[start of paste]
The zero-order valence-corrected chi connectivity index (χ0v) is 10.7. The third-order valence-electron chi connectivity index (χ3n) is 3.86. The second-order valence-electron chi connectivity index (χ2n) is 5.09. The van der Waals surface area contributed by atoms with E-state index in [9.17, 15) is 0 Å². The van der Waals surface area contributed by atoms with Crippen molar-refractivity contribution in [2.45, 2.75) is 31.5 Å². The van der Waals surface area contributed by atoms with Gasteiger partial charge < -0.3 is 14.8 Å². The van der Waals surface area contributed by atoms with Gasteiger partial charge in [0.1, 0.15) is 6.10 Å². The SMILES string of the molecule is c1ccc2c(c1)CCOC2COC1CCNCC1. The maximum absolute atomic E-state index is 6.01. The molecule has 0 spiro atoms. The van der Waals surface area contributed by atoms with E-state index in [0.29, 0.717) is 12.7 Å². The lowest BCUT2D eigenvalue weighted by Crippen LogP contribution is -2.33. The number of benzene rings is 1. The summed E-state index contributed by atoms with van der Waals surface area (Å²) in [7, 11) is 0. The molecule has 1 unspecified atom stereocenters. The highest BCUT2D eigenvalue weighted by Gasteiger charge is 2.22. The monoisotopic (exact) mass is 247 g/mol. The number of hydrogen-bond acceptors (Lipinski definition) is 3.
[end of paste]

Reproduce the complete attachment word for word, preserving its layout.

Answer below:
The zero-order valence-corrected chi connectivity index (χ0v) is 10.7. The third-order valence-electron chi connectivity index (χ3n) is 3.86. The second-order valence-electron chi connectivity index (χ2n) is 5.09. The van der Waals surface area contributed by atoms with E-state index in [9.17, 15) is 0 Å². The van der Waals surface area contributed by atoms with Crippen molar-refractivity contribution in [2.45, 2.75) is 31.5 Å². The van der Waals surface area contributed by atoms with Gasteiger partial charge < -0.3 is 14.8 Å². The van der Waals surface area contributed by atoms with Gasteiger partial charge in [0.1, 0.15) is 6.10 Å². The SMILES string of the molecule is c1ccc2c(c1)CCOC2COC1CCNCC1. The maximum absolute atomic E-state index is 6.01. The molecule has 0 spiro atoms. The van der Waals surface area contributed by atoms with E-state index in [0.29, 0.717) is 12.7 Å². The lowest BCUT2D eigenvalue weighted by Crippen LogP contribution is -2.33. The number of benzene rings is 1. The summed E-state index contributed by atoms with van der Waals surface area (Å²) in [7, 11) is 0. The molecule has 1 unspecified atom stereocenters. The highest BCUT2D eigenvalue weighted by Gasteiger charge is 2.22. The monoisotopic (exact) mass is 247 g/mol. The number of hydrogen-bond acceptors (Lipinski definition) is 3.